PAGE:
The 30-year-old woman who designed a $1bn business
When a 22-year-old Melanie Perkins nervously pitched her start-up idea to a Silicon Valley multi-millionaire she followed a novel if somewhat risky tactic.
The university drop-out had flown all the way from her home in Perth, Australia, to Palo Alto, California, for the meeting with well-known technology investor Bill Tai.
Melanie had read that if you wanted to impress someone you should mimic their body language. So seeking backing for her graphic design website she decided to put the theory to the test.
"It was pretty funny," says Melanie, who is now 30. "He was sitting there with his arm behind his chair, eating his lunch.
"So I'm there with my arm behind my chair, trying to eat my lunch, while flipping the pages of my pitch... to sell him on the future of publishing."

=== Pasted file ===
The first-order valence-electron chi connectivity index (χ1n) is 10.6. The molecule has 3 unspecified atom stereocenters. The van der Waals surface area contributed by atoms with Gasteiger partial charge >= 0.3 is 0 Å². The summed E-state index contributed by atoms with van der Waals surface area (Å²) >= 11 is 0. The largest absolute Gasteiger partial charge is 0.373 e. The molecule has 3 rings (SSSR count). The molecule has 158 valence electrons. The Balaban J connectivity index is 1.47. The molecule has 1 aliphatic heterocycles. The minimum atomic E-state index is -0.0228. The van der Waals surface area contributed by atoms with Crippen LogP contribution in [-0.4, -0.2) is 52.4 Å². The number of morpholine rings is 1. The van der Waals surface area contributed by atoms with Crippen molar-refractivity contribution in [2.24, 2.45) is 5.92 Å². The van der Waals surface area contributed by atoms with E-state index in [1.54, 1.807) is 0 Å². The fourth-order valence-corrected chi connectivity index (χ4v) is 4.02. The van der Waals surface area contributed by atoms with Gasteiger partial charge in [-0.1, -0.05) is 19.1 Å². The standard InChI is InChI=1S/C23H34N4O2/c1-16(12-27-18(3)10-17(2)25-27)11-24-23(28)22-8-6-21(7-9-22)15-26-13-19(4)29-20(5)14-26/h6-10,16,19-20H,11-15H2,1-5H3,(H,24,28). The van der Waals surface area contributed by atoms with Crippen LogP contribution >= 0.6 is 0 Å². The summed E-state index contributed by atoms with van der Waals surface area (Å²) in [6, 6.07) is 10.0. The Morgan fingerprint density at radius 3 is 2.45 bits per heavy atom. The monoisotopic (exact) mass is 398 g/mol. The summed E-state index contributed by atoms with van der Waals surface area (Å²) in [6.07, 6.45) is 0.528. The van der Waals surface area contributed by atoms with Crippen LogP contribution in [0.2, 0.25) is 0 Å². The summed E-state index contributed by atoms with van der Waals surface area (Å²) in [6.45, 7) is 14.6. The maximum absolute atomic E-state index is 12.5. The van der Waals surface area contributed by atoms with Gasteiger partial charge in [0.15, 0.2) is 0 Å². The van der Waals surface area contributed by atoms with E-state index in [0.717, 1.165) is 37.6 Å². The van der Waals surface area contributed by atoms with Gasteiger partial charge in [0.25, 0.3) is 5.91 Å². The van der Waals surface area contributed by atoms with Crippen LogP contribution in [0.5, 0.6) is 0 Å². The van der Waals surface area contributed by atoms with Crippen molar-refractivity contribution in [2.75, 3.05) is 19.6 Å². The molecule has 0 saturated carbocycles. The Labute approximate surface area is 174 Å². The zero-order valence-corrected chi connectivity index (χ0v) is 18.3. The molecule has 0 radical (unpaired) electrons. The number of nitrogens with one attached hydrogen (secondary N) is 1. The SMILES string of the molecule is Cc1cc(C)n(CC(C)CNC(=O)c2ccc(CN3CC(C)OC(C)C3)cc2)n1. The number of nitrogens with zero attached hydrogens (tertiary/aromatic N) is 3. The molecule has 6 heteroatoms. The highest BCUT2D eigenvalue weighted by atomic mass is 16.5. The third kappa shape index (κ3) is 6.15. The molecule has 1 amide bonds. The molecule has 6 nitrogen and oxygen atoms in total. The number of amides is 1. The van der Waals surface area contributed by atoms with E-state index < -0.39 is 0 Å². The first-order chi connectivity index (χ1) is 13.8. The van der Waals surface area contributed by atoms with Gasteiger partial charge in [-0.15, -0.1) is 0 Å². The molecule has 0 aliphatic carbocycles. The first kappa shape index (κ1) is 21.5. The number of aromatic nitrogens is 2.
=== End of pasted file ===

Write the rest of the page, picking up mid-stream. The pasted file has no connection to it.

Melanie's idea for the "future of publishing" is Canva, an online platform that aims to allow anyone to easily design everything from greetings cards to posters, and websites to calendars.
But while Mr Tai didn't seem to notice that Melanie was copying his movements, he also didn't appear to be that interested in her business idea.
"I didn't think he was liking my pitch at all because he was on his phone the whole time," she says.
Mr Tai was, however, impressed enough to introduce Melanie to a network of other Silicon Valley investors, engineers and developers. And he ultimately invested in Canva himself.
Today Melanie's Sydney-based business is valued at $1bn, after it secured a latest round of investment this week.
The company has 10 million users across 179 countries, and 10 designs are created via its website every second. Not bad for a business that had its genesis in the lounge of Melanie's mother's house in Perth.
This was back in 2006 when Melanie was a 19-year-old commerce and communications student at the University of Western Australia.
At the time she says she was frustrated by how long it took to learn how to use most mainstream design software.
"It could take a whole semester to learn the very basics," she says. "Even the simplest tasks, like exporting a high-quality PDF file, could take 22 clicks."